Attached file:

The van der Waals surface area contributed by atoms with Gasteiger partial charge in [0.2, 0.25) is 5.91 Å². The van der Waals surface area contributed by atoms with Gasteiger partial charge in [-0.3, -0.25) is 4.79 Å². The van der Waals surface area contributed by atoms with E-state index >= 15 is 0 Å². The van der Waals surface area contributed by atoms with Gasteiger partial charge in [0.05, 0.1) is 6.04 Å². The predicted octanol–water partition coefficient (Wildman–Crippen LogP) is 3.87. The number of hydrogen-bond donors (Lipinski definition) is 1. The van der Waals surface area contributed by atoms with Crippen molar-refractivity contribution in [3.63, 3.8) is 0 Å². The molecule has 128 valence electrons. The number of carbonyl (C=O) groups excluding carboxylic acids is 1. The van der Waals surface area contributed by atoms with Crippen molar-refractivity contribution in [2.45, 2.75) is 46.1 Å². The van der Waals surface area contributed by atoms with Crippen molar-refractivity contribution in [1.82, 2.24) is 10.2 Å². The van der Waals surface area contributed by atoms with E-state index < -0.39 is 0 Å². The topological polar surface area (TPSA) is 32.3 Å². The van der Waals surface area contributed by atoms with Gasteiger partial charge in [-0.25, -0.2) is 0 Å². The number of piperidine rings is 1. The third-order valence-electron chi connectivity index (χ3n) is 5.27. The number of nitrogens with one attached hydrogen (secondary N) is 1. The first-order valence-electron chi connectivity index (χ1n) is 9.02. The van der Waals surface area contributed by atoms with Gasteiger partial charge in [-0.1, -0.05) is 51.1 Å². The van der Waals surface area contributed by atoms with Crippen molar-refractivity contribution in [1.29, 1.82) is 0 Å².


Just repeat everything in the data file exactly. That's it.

The van der Waals surface area contributed by atoms with Gasteiger partial charge in [0.2, 0.25) is 5.91 Å². The van der Waals surface area contributed by atoms with Gasteiger partial charge in [-0.3, -0.25) is 4.79 Å². The van der Waals surface area contributed by atoms with E-state index >= 15 is 0 Å². The van der Waals surface area contributed by atoms with Gasteiger partial charge in [0.05, 0.1) is 6.04 Å². The predicted octanol–water partition coefficient (Wildman–Crippen LogP) is 3.87. The number of hydrogen-bond donors (Lipinski definition) is 1. The van der Waals surface area contributed by atoms with Crippen molar-refractivity contribution in [3.63, 3.8) is 0 Å². The molecule has 128 valence electrons. The number of carbonyl (C=O) groups excluding carboxylic acids is 1. The van der Waals surface area contributed by atoms with Crippen molar-refractivity contribution in [2.45, 2.75) is 46.1 Å². The van der Waals surface area contributed by atoms with Crippen molar-refractivity contribution in [1.82, 2.24) is 10.2 Å². The van der Waals surface area contributed by atoms with E-state index < -0.39 is 0 Å². The topological polar surface area (TPSA) is 32.3 Å². The van der Waals surface area contributed by atoms with Gasteiger partial charge in [-0.25, -0.2) is 0 Å². The number of piperidine rings is 1. The third-order valence-electron chi connectivity index (χ3n) is 5.27. The number of nitrogens with one attached hydrogen (secondary N) is 1. The first-order valence-electron chi connectivity index (χ1n) is 9.02. The van der Waals surface area contributed by atoms with Gasteiger partial charge in [-0.1, -0.05) is 51.1 Å². The van der Waals surface area contributed by atoms with Crippen molar-refractivity contribution in [1.29, 1.82) is 0 Å².